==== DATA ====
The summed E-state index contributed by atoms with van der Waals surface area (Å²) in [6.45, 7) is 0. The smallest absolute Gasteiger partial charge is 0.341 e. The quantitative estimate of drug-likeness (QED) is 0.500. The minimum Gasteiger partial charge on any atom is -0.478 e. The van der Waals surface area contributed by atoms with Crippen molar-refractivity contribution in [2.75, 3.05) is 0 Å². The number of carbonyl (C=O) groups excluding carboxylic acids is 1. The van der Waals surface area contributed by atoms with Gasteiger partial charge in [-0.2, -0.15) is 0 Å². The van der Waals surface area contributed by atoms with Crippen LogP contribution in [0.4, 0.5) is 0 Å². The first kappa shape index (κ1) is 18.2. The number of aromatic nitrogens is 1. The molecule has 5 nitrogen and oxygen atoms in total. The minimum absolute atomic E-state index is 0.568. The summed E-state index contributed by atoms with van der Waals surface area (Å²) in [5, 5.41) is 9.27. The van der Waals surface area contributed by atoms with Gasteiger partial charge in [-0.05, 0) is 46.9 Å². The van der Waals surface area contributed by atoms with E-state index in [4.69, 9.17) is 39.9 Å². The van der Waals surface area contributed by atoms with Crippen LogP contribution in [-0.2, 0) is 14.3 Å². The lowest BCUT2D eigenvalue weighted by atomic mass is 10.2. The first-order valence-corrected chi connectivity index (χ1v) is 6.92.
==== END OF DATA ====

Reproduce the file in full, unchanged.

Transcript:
The summed E-state index contributed by atoms with van der Waals surface area (Å²) in [6.45, 7) is 0. The smallest absolute Gasteiger partial charge is 0.341 e. The quantitative estimate of drug-likeness (QED) is 0.500. The minimum Gasteiger partial charge on any atom is -0.478 e. The van der Waals surface area contributed by atoms with Crippen molar-refractivity contribution in [2.75, 3.05) is 0 Å². The number of carbonyl (C=O) groups excluding carboxylic acids is 1. The van der Waals surface area contributed by atoms with Gasteiger partial charge in [-0.2, -0.15) is 0 Å². The van der Waals surface area contributed by atoms with Crippen LogP contribution in [0.4, 0.5) is 0 Å². The first kappa shape index (κ1) is 18.2. The number of aromatic nitrogens is 1. The molecule has 5 nitrogen and oxygen atoms in total. The minimum absolute atomic E-state index is 0.568. The summed E-state index contributed by atoms with van der Waals surface area (Å²) in [5, 5.41) is 9.27. The van der Waals surface area contributed by atoms with Gasteiger partial charge in [-0.05, 0) is 46.9 Å². The van der Waals surface area contributed by atoms with E-state index in [4.69, 9.17) is 39.9 Å². The van der Waals surface area contributed by atoms with Crippen LogP contribution in [-0.2, 0) is 14.3 Å². The lowest BCUT2D eigenvalue weighted by atomic mass is 10.2. The first-order valence-corrected chi connectivity index (χ1v) is 6.92.